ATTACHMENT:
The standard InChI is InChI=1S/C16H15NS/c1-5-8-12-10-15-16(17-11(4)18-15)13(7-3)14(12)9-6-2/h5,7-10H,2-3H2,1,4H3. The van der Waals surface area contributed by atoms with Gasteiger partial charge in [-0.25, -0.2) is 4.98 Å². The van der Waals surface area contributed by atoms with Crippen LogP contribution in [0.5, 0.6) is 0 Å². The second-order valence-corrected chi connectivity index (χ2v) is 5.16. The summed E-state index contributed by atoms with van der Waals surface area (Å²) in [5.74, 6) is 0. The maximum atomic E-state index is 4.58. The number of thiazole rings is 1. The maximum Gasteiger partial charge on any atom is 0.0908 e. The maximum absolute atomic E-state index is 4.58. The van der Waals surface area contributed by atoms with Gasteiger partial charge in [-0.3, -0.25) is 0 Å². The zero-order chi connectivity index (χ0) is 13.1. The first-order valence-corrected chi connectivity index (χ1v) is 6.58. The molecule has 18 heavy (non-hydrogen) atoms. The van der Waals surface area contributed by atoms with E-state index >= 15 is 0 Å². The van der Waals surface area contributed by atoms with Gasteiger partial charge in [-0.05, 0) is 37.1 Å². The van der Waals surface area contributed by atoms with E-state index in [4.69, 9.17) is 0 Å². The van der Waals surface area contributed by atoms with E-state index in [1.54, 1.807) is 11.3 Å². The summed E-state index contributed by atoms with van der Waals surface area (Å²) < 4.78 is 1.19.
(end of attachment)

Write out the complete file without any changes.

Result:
The standard InChI is InChI=1S/C16H15NS/c1-5-8-12-10-15-16(17-11(4)18-15)13(7-3)14(12)9-6-2/h5,7-10H,2-3H2,1,4H3. The van der Waals surface area contributed by atoms with Gasteiger partial charge in [-0.25, -0.2) is 4.98 Å². The van der Waals surface area contributed by atoms with Crippen LogP contribution in [0.5, 0.6) is 0 Å². The second-order valence-corrected chi connectivity index (χ2v) is 5.16. The summed E-state index contributed by atoms with van der Waals surface area (Å²) in [5.74, 6) is 0. The maximum atomic E-state index is 4.58. The number of thiazole rings is 1. The maximum Gasteiger partial charge on any atom is 0.0908 e. The maximum absolute atomic E-state index is 4.58. The van der Waals surface area contributed by atoms with Gasteiger partial charge in [-0.3, -0.25) is 0 Å². The zero-order chi connectivity index (χ0) is 13.1. The first-order valence-corrected chi connectivity index (χ1v) is 6.58. The molecule has 18 heavy (non-hydrogen) atoms. The van der Waals surface area contributed by atoms with E-state index >= 15 is 0 Å². The van der Waals surface area contributed by atoms with Gasteiger partial charge in [-0.05, 0) is 37.1 Å². The van der Waals surface area contributed by atoms with E-state index in [4.69, 9.17) is 0 Å². The van der Waals surface area contributed by atoms with E-state index in [1.54, 1.807) is 11.3 Å². The summed E-state index contributed by atoms with van der Waals surface area (Å²) < 4.78 is 1.19.